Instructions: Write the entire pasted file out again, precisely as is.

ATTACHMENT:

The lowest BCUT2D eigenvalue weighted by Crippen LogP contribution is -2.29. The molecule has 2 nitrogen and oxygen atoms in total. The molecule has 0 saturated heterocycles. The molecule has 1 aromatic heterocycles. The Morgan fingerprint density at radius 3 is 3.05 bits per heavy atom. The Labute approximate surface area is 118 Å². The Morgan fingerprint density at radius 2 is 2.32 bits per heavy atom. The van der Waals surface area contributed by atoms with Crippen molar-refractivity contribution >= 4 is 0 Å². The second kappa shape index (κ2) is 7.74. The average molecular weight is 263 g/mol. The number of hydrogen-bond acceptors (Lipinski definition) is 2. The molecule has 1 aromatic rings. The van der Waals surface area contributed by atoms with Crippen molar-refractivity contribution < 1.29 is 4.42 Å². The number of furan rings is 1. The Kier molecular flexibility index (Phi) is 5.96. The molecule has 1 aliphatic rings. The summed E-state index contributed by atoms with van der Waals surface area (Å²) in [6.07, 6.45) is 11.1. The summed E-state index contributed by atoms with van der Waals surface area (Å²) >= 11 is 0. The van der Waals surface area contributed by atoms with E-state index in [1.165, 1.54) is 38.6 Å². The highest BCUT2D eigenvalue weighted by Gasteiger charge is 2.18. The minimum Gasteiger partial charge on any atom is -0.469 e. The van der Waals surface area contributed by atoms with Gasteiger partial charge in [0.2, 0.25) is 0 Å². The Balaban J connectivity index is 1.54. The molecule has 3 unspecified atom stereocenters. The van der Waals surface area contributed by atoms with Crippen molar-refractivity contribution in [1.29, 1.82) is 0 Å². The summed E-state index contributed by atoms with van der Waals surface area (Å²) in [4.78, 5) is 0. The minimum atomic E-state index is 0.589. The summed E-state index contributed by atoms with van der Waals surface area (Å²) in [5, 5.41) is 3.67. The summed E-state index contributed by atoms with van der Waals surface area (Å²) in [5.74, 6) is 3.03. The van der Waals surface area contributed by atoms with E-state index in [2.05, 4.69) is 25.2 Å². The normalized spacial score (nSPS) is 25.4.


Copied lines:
The lowest BCUT2D eigenvalue weighted by Crippen LogP contribution is -2.29. The molecule has 2 nitrogen and oxygen atoms in total. The molecule has 0 saturated heterocycles. The molecule has 1 aromatic heterocycles. The Morgan fingerprint density at radius 3 is 3.05 bits per heavy atom. The Labute approximate surface area is 118 Å². The Morgan fingerprint density at radius 2 is 2.32 bits per heavy atom. The van der Waals surface area contributed by atoms with Crippen molar-refractivity contribution >= 4 is 0 Å². The second kappa shape index (κ2) is 7.74. The average molecular weight is 263 g/mol. The number of hydrogen-bond acceptors (Lipinski definition) is 2. The molecule has 1 aromatic rings. The van der Waals surface area contributed by atoms with Crippen molar-refractivity contribution < 1.29 is 4.42 Å². The number of furan rings is 1. The Kier molecular flexibility index (Phi) is 5.96. The molecule has 1 aliphatic rings. The summed E-state index contributed by atoms with van der Waals surface area (Å²) in [6.07, 6.45) is 11.1. The summed E-state index contributed by atoms with van der Waals surface area (Å²) >= 11 is 0. The van der Waals surface area contributed by atoms with E-state index in [1.165, 1.54) is 38.6 Å². The highest BCUT2D eigenvalue weighted by Gasteiger charge is 2.18. The minimum Gasteiger partial charge on any atom is -0.469 e. The van der Waals surface area contributed by atoms with Gasteiger partial charge in [0.2, 0.25) is 0 Å². The Balaban J connectivity index is 1.54. The molecule has 3 unspecified atom stereocenters. The van der Waals surface area contributed by atoms with Crippen molar-refractivity contribution in [1.29, 1.82) is 0 Å². The summed E-state index contributed by atoms with van der Waals surface area (Å²) in [4.78, 5) is 0. The minimum atomic E-state index is 0.589. The summed E-state index contributed by atoms with van der Waals surface area (Å²) in [5, 5.41) is 3.67. The summed E-state index contributed by atoms with van der Waals surface area (Å²) in [5.74, 6) is 3.03. The van der Waals surface area contributed by atoms with E-state index in [2.05, 4.69) is 25.2 Å². The normalized spacial score (nSPS) is 25.4.